The Twelfth Enchantment, by David Liss

The Twelfth Enchantment
David Liss' The Twelfth Enchantment is an entertaining mix of magic and Pride and Prejudice romance. It's quite a change from the author of several serious works of historical fiction. When I picked it up, I wondered if the magic part would just be hinted at or explained away. But, no, this really is a work of fantasy. Not that that's a bad thing; it's actually a fun blend. I wonder (and I hope) that Liss turns this into a series.

Our heroine, Lucy Derrick, lives on sufferance at her uncle's house after losing her inheritance and almost ruining herself by running away with a man. (This is 1812.) But after encounters with strange people who disappear, Lucy learns that she has a natural talent for magic. She quickly harnesses that talent to try and improve her lot in life and avoid marriage to a particularly odious mill owner. It soon becomes clear that, for whatever reason, Lucy is a the center of a war between supernaturally backed Luddites and supernaturally backed industrialists for the future of England.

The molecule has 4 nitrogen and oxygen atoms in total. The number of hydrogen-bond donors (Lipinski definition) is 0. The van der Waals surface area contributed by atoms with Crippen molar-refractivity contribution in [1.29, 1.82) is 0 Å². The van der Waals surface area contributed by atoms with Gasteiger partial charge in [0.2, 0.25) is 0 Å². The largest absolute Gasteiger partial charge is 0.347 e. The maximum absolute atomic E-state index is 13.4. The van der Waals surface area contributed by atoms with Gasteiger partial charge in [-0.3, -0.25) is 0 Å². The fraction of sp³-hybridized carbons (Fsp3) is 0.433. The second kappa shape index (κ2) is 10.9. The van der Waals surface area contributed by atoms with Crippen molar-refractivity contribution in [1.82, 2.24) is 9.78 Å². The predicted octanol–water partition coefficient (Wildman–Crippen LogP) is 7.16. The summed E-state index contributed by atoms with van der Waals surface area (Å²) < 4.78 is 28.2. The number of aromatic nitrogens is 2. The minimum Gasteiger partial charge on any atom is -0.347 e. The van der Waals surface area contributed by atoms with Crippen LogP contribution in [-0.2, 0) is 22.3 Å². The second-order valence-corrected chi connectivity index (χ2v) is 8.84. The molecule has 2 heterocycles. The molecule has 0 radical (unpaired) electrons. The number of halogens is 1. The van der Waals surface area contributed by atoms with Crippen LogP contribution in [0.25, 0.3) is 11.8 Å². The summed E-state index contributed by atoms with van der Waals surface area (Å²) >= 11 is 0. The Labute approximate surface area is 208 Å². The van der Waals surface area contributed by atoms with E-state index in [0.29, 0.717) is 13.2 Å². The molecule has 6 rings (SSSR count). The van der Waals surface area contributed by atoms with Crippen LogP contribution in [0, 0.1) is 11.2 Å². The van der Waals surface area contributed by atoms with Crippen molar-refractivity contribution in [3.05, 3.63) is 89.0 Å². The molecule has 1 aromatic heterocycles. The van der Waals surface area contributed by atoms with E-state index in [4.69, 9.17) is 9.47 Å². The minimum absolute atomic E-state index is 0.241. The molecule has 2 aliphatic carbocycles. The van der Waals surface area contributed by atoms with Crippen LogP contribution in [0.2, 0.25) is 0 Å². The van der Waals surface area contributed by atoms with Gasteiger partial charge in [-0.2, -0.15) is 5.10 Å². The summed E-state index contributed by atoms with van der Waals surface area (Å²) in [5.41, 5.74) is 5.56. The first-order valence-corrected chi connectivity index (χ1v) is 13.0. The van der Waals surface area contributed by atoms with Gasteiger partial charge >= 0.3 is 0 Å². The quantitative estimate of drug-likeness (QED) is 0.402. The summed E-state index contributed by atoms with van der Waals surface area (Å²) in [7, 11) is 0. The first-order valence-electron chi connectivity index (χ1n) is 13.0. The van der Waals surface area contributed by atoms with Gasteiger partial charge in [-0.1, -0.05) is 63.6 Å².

The story twists and turns as Lucy learns more about the conspiracy around her. This is a complex story, and Liss writes it in such a way that you feel betrayed or thwarted when Lucy does. I was surprised just as often as she was. And I very much enjoyed Liss' blending of magic and actual history. The Luddite movement was a very serious near revolution, not just a joking epithet for someone who doesn't like technology. The Industrial Revolution was hugely disruptive and this book takes place right in the middle of a paradigm shift in English society. I would have enjoyed this book even without the supernatural plot.  

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